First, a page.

Here’s how theAcer Chromebook 715 performed in our suite of benchmark tests:
Mozilla Kraken: 1,010ms
Battery Life (TechRadar movie test): 13 hours, 38 minutes
There’s an argument for viewing this Chromebook’s Intel Core i7-8650U CPU as overkill. If you want high performance, you’ll get a Windows laptop. More than any other single component, it’s responsible for pushing the 715’s pricetag so high. But there’s no doubting it delivers the goods. It’s a very fast CPU given the thin-and-light laptop remit.
The 16GB of RAM is likewise all you’re ever going to need in this type of PC. Actually, it’s probably more than you’re ever going to need. That’s not necessarily true of the 128GB eMMC SSD.
It’s not normally part of our laptop test routine, but we extracted some synthetic numbers from the drive and found read speeds of around 250MB/s and writes of 190MB/s. That’s pretty poor when the latests M.2 SSD are knocking out multiple GB/s of performance.
But the biggest disappointment is the Acer Chromebook 715’s screen. If the core specs are merely OK, the reality isn’t even that good. The backlighting is weak, the colors dull, the pixel density relatively coarse. It’s not nearly good enough at this price point.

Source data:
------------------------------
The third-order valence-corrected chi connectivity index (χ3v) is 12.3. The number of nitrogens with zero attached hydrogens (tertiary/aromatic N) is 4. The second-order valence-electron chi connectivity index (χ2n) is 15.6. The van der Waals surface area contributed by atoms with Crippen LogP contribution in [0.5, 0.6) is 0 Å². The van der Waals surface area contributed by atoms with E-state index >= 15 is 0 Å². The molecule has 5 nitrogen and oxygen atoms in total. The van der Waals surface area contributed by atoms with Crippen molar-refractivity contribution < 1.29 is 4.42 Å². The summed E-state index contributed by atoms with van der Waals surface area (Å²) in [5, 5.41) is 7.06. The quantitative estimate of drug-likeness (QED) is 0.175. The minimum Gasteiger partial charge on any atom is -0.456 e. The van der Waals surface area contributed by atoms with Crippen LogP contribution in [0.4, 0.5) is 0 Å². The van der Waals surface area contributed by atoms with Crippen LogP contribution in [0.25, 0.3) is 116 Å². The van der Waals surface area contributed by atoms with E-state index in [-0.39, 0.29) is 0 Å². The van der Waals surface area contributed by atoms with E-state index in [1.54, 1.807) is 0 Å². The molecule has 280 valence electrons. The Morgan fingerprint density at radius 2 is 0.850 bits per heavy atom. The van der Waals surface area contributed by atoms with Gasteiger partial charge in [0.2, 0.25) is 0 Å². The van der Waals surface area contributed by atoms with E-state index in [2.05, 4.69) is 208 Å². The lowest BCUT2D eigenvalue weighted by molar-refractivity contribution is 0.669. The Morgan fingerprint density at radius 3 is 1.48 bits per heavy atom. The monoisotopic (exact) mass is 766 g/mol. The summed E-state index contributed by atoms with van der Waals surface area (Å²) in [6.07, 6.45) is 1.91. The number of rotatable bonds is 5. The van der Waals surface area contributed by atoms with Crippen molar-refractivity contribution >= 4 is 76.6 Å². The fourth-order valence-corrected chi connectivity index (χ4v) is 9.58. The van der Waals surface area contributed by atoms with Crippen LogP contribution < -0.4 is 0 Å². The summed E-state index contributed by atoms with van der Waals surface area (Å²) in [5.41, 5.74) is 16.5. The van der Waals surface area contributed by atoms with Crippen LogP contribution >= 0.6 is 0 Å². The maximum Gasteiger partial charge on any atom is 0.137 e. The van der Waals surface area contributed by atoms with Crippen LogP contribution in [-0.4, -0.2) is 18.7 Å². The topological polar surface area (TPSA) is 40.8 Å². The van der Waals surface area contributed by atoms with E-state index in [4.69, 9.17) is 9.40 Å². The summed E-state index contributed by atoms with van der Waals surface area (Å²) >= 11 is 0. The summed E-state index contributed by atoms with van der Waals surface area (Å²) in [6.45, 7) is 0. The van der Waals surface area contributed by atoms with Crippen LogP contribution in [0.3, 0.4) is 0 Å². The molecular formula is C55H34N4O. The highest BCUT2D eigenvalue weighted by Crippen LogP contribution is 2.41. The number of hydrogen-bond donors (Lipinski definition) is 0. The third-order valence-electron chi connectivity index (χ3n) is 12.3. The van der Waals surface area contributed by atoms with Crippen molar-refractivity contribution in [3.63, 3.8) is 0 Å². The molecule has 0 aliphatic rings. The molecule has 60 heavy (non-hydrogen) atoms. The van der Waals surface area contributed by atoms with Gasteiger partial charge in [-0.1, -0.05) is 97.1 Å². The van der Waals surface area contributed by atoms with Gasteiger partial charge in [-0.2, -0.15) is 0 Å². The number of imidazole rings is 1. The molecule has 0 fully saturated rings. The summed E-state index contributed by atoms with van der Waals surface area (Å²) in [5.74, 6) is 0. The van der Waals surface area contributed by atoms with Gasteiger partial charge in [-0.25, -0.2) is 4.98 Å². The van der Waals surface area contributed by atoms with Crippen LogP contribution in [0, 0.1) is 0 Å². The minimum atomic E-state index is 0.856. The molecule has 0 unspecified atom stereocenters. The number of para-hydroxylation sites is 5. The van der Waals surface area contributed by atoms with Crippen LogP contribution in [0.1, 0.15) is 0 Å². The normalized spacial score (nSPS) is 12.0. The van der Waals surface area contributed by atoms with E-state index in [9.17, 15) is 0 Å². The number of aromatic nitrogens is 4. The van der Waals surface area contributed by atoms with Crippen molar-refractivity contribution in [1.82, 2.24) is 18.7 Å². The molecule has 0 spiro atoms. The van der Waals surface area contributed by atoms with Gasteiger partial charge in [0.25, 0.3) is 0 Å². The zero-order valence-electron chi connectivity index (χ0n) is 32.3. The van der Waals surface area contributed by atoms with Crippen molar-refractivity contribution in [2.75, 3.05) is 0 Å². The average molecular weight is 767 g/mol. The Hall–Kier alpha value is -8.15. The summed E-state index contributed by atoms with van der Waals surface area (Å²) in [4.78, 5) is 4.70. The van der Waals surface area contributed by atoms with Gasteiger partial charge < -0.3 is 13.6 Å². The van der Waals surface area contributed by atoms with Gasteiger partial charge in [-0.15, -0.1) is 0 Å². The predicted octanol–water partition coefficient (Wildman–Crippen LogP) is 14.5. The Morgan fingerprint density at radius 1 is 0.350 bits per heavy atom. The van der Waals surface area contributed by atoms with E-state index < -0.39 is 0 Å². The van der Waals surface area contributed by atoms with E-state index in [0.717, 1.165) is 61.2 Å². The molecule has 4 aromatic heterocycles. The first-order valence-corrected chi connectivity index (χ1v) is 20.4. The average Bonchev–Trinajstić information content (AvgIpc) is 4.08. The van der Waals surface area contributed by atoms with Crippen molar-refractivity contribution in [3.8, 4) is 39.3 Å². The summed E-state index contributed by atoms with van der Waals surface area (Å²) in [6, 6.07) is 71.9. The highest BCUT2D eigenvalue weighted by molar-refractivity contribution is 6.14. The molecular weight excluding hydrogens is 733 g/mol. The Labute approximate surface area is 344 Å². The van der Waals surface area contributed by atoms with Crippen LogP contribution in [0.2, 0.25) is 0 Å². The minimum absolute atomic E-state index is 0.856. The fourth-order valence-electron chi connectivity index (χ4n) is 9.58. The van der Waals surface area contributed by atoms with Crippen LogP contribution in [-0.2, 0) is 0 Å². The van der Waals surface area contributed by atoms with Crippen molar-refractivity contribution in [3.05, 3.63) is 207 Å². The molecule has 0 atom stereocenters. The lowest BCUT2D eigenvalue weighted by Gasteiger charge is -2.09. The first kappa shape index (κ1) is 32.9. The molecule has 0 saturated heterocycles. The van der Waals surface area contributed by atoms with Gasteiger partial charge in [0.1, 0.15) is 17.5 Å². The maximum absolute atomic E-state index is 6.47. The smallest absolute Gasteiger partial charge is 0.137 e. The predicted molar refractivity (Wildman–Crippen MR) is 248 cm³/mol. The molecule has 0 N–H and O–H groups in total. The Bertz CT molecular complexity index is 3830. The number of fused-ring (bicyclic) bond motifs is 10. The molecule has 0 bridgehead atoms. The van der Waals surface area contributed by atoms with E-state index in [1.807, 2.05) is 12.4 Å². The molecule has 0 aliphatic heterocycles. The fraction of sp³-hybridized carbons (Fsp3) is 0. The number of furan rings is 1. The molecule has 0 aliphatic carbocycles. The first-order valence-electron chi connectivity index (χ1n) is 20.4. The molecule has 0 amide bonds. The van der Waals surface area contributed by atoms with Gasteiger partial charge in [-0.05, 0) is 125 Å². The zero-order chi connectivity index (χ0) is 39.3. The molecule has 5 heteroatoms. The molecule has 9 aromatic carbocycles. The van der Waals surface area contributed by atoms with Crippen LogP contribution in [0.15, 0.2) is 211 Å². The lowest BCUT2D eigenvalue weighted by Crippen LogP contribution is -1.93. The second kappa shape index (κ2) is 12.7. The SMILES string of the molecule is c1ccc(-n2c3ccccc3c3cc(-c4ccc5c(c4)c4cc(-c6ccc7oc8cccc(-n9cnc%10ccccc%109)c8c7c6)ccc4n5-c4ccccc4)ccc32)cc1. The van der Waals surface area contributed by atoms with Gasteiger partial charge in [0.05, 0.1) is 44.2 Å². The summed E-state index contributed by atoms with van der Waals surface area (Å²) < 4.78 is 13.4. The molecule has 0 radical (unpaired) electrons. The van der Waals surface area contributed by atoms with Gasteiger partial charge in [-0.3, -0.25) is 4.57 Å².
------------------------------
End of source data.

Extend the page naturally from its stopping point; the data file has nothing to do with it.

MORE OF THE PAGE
Indeed, it was the Google Pixelbook’s high-res, high quality screen complete with an unusual but arguably more ergonomic 3:2 aspect ratio that helped smooth acceptance of what was then a new proposition - the premium Chromebook.
Still, there’s better news when it comes to battery life, with the 715 delivering over 13 hours of video playback.
The caveat to that is that our testing is completed at 50% screen brightness, at level that’s probably unrealistically low given this laptop’s dingy screen. But even with a few hours shaved off, this laptop offers true all-day battery life.
Justifying a near four-figure price tag is a tough ask with any Chromebook. And we’re not convinced Acer has entirely pulled it off.
There’s lots to like from the strong CPU performance and oodles of memory to the robust metal chassis and tireless battery life. But other aspects undermine its appeal.
The biggest problem is the disappointing screen. It’s just not good enough at this price point. Arguably corporate users won’t be too worried by that, but will appreciate the excellent CPU performance in certain apps along with the heightened security provided by the fingerprint reader. But even in that context, the screen is off putting.
The weak storage performance and rather conservative, dated design hardly sweeten the deal, either. Again, there will be a niche of buyers for whom that doesn’t matter. But the appeal of this portable is narrowing by the moment.
All of which means the Acer Chromebook 715 is tough to recommend. Objectively, it performs well in many areas. But at this price point, there are a lot of both gorgeous and capable machines available and it’s hard to imagine choosing this Acer over all of them.
That said, Acer offers alternative configurations with a slightly less powerful Intel CPU and 8GB of memory rather than 16GB at a significant savings. In value terms, that makes much more sense. We’d steer you in that direction if the Acer Chromebook 715 is on your shopping list.